Article Correctness Is Author's Responsibility: “Validity of content-based techniques to distinguish true and fabricated statements: A meta-analysis”: Correction to Oberlader et al. (2016).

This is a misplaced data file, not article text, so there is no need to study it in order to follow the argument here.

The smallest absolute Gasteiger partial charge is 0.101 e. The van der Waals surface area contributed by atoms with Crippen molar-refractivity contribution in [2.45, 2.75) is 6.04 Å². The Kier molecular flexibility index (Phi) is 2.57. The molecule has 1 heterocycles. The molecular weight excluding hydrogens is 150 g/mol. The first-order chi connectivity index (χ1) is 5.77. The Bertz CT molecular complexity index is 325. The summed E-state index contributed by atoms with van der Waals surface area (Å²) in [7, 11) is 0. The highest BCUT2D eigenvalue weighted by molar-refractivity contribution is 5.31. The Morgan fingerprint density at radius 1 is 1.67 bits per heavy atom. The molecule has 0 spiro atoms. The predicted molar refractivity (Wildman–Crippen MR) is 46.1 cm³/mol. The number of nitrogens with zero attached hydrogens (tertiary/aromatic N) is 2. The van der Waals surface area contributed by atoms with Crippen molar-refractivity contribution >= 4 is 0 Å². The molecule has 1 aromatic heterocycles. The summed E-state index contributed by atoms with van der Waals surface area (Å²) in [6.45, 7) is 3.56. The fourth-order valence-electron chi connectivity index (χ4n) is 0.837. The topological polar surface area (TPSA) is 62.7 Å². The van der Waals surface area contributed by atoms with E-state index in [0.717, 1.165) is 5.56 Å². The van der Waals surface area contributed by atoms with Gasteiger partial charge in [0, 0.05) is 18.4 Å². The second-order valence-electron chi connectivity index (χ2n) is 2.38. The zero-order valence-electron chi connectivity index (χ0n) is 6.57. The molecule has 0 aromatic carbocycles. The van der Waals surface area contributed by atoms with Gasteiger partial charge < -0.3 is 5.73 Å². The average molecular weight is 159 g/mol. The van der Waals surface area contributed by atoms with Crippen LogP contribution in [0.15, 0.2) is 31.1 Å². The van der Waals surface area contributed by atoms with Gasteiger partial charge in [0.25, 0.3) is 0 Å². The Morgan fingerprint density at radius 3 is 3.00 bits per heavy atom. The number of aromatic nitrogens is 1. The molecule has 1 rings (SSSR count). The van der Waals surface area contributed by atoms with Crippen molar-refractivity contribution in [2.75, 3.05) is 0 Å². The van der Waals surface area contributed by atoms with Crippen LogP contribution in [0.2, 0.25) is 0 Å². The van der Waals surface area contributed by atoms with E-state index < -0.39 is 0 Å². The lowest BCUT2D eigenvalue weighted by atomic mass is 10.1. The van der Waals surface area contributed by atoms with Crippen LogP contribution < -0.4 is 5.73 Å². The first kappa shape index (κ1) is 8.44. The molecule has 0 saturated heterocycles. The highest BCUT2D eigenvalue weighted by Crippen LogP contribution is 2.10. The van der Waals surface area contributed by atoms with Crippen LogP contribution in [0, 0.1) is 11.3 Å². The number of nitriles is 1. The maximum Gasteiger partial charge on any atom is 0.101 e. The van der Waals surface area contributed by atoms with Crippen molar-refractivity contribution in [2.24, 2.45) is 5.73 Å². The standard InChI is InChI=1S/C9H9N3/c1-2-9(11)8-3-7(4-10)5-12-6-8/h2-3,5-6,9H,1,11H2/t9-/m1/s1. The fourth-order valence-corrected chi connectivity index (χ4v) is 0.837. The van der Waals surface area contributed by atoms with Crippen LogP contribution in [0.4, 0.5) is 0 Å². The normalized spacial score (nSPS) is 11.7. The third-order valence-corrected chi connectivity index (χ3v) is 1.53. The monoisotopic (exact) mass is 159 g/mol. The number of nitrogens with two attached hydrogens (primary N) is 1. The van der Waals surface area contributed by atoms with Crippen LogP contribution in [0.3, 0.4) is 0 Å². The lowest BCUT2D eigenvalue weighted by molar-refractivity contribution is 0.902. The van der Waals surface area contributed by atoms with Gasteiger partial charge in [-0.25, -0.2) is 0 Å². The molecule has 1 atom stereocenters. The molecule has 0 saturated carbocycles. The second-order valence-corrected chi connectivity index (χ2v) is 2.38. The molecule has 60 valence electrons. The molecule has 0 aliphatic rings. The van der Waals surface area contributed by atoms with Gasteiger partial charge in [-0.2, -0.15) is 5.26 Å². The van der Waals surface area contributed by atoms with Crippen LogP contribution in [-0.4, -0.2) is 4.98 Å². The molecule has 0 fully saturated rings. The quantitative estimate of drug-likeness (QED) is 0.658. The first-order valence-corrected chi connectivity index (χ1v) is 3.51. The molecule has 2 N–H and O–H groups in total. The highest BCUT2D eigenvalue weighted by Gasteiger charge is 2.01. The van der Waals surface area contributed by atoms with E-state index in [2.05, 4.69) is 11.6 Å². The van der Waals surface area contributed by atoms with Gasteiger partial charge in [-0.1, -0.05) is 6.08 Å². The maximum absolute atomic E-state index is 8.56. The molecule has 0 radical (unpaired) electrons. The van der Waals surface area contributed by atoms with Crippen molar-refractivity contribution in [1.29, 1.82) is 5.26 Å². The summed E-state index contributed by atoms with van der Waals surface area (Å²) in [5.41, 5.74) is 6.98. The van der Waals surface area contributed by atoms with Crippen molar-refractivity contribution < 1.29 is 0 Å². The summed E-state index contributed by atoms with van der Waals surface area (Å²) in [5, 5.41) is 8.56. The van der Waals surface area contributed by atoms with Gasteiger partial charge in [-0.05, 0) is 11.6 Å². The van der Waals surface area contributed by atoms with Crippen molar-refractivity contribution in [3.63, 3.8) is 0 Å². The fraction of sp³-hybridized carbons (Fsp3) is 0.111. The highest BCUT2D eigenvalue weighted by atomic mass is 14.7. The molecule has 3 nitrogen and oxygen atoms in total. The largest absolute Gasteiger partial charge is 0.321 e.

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Reports an error in "Validity of content-based techniques to distinguish true and fabricated statements: A meta-analysis" by Verena A. Oberlader, Christoph Naefgen, Judith Koppehele-Gossel, Laura Quinten, Rainer Banse and Alexander F. Schmidt (Law and Human Behavior, 2016[Aug], Vol 40[4], 440-457). During an update of this meta-analysis it became apparent that one study was erroneously entered twice. The reduced data of k = 55 studies was reanalyzed after excluding the unpublished study by Scheinberger (1993). The corrected overall effect size changed at the second decimal: d = 1.01 (95% CI [0.77, 1.25], Q = 409.73, p < .001, I² = 92.21) and g = 0.98 (95% CI [0.75, 1.22], Q = 395.49, p < .001, I² = 91.71%), k = 55, N = 3,399. This small numerical deviation is negligible and does not change the interpretation of the results. Similarly, results for categorial moderators changed only numerically but not in terms of their statistical significance or direction (see revised Table 4). In the original meta-analysis based on k = 56 studies, unpublished studies had a larger effect size than published studies. Based on k = 55 studies, this difference vanished. Results for continuous moderators also changed only numerically: Q-tests with mixed-effects models still revealed that year of publication (Q = 0.06, p = .807, k = 55) as well as gender ratio in the sample (Q = 1.28, p =.259, k = 43) had no statistically significant influence on effect size. In sum, based on the numerically corrected values our implications for practical advices and boundary conditions for the use of content-based techniques in credibility assessment are still valid. The online version of this article has been corrected. (The following abstract of the original article appeared in record 2016-21973-001.) Within the scope of judicial decisions, approaches to distinguish between true and fabricated statements have been of particular importance since ancient times. Although methods focusing on "prototypical" deceptive behavior (e.g., psychophysiological phenomena, nonverbal cues) have largely been rejected with regard to validity, content-based techniques constitute a promising approach and are well established within the applied forensic context. The basic idea of this approach is that experience-based and nonexperience-based statements differ in their content-related quality. In order to test the validity of the most prominent content-based techniques, criteria-based content analysis (CBCA) and reality monitoring (RM), we conducted a comprehensive meta-analysis on English- and German-language studies. Based on a variety of decision criteria, 55 studies were included revealing an overall effect size of g = 0.98 (95% confidence interval [0.75, 1.22], Q = 395.49, p < .001, I² = 91.71%, N = 3,399). There was no significant difference in the effectiveness of CBCA and RM. Additionally, we investigated a number of moderator variables, such as characteristics of participants, statements, and judgment procedures, as well as general study characteristics. Results showed that the application of all CBCA criteria outperformed any incomplete CBCA criteria set. Furthermore, statement classification based on discriminant functions revealed higher discrimination rates than decisions based on sum scores. All results are discussed in terms of their significance for future research (e.g., developing standardized decision rules) and practical application (e.g., user training, applying complete criteria set). (PsycINFO Database Record (c) 2019 APA, all rights reserved)